On Tuesday, allegations of an exam leak went viral on Sino Weibo, China’s Twitter-like service, after claims over leaked math questions from a post-graduate studies entrance exam emerged.
Many of the test’s sample questions were reviewed by Li Lin.
Li Lin, with the School of Mathematical Sciences at Dalian University of Technology, reviewed the questions in doubt.
Some had claimed that Li could be seen teaching the actual questions from the 2018 entrance test in videos found on a website.
China’s Ministry of Education launched an investigation into the leak allegations and announced on their official Weibo page there were no similarities in the math questions from the practice videos and the ones from the official exam.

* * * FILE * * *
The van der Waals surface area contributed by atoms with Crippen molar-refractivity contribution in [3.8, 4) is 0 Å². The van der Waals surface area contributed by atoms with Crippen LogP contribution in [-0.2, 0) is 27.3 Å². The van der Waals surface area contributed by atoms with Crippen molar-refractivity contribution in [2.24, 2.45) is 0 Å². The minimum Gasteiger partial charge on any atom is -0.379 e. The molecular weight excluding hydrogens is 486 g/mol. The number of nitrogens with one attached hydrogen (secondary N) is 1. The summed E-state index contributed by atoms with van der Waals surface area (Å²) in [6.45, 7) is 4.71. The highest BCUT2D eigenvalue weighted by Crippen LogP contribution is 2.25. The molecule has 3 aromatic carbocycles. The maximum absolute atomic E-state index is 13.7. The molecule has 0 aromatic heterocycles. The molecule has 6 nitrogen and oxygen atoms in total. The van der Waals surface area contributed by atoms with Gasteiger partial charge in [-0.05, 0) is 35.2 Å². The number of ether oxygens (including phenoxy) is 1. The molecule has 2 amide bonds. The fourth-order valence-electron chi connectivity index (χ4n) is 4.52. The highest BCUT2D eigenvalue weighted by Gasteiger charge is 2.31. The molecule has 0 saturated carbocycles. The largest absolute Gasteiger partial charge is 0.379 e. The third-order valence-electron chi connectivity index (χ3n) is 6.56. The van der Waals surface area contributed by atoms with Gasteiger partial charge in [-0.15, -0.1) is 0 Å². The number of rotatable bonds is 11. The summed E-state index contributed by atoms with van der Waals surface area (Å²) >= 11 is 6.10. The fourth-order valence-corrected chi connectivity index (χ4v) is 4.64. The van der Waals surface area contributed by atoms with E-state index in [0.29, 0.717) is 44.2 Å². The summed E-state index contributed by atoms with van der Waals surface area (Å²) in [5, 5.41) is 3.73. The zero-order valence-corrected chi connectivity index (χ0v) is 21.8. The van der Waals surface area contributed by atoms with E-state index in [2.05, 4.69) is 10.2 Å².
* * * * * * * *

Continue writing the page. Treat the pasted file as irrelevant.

Li also posted his personal Weibo page that he has never conducted any postgraduate exam prep courses.
But yesterday’s incident marks the third time for such claims to emerge, raising nation-wide concern. Allegations of post-grad test leaks emerged in 2012, and then again in 2015.
The three incidents combined are connected to test preparation businesses. The earning potential in the exam prep field is high as demand from parents and students continues to soar.
And some test prep centers, driven entirely by financial gain rather than academic integrity, will do whatever it takes to guarantee a high success rate for their clients.
The rules that safeguard the post-grad exam arena remain unclear, and now Chinese media are calling for stricter measures.
The test-prep centers along with aspiring post-grads who will do anything it takes to get into a graduate school, need to be taught a lesson on how this type of cheating will only have negative consequences in the long run.